Anhydrous sulphate containing hydroxyl
Specific gravity: 6
Streak: Pale violet to white
Solubility: Insoluble in water, turns white in dilute nitric or hydrochloric acid (Dana)
Elyite forms as a slag mineral in lead-rich environments in old smelters, where an
alkaline environment is
created by the weathering of lime mortar. It also forms in the highly alkaline assemblages caused by the use of
medieval fire-setting methods to extract ore, in which case massicot and
minium are typically associated with the elyite. Much more rarely
elyite occurs naturally in the oxidation zones of lead-zinc
deposits, where it appears to have formed by low
temperature post-mining oxidation processes (M&M 25.35-36, MW). Associated minerals include
anglesite, litharge and
minium (HOM). Elyite requires relatively alkaline conditions
for its stabilisation, a property it shares with its most frequent associates
At Greystone quarry, near Launceston, Lezant, Cornwall, England, UK, rare elyite has formed by natural supergene oxidation. Associated minerals include galena, quartz, chalcopyrite and cerussite (M&M 25.35-36).
At Redgill mine, Caldbeck Fells, Cumbria, England, UK, naturally formed elyite has been reported as minute crystals on a fracture in a galena-chalcopyrite matrix, associated with chenite and hydrocerussite (JRS 11.36). It has also been found at Driggith mine, Red Gill mine and Short Grain, which are also at Caldbeck Fells. Some of the elyite may be of post-mining origin but the largest crystals, which are associated with well formed bladed chenite crystals, are more likely to have been produced by supergene oxidation in situ in the vein (JRS 12.54).
At Frongoch mine, Devil's Bridge, Ceredigion, Wales, UK, elyite has been found on the dumps in an area containing much lime-mortar rubble, as minute crystals associated with hydrocerussite and cerussite (MW).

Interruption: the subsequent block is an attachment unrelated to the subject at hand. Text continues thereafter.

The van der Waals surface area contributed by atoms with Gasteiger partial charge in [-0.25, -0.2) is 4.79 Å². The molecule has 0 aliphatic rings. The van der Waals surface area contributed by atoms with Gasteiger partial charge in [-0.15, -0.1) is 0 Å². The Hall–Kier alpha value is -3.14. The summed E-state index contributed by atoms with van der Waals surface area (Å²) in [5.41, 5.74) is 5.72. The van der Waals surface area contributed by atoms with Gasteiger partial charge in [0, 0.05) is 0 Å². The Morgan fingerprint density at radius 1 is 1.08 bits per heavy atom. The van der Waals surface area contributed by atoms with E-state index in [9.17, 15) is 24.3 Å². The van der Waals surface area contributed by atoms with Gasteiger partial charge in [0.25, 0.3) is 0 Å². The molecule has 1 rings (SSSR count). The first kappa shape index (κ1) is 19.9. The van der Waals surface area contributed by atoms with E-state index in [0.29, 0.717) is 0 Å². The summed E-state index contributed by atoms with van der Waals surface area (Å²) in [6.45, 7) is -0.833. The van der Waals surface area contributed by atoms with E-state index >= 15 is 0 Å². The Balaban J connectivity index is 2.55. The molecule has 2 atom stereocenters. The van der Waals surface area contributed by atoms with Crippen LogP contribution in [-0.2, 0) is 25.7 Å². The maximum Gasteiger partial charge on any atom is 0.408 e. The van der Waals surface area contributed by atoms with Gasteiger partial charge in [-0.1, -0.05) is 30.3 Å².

At a site excavating a Roman lead smelter, near Llancynfelyn, Ceredigion, Wales, UK, a single central cavity was found lined with a thin crust of hydrocerussite and containing a sheaf of laths of elyite to 1.5 mm. The specimen is clearly original veinstone which has been subjected to heat but not the intense heating that one would expect within a smelter. The formation of litharge associated with cerussite may have been brought about by fire-setting, a known Roman mining technique. Lead oxide minerals such as litharge and minium are typically associated with elyite where fire-setting has taken place. The lead oxides form from the alteration of lead minerals such as cerussite, and subsequent interaction with water produces highly alkaline solutions from which basic lead oxysalts such as elyite, hydrocerussite and lanarkite crystallise (JRS 17.32-35 ).
At Llechweddhelyg mine, Penrhyncoch, Ceredigion, Wales, UK, elyite to 1mm occurs very rarely in cavities in partially oxidised galena (MW).
At Esgairhir mine, Tal-y-bont, Ceredigion, Wales, UK, elyite has been found on a small number of micro-specimens as sprays of crystals to 0.4 mm in association with covellite, anglesite, caledonite and hydrocerussite (MW).
At Dolyhir quarry, Old Radnor, Powys, Wales, UK, elyite has been found on a single specimen as minute crystals with lanarkite in a cavity in the oxidation crust of a fragment of massive galena. This occurrence can definitely be attributed to natural in-situ oxidation of the vein material (MW).
At the type locality, the Caroline tunnel, Ward Mine, White Pine county, Nevada, USA, elyite occurs in voids in massive chalcopyrite, sphalerite, galena and pyrite with only minor amounts of euhedral quartz as gangue. In those areas showing incipient oxidation, elyite was found with langite, serpierite and supergene galena. Voids in the sulphide masses tend to be partly filled with earthy galena, and elyite crystals occur in this material. Langite and serpierite are formed later. In specimens exhibiting still later minerals such as brochantite or cerussite the elyite had disappeared (AM 57.364-367).
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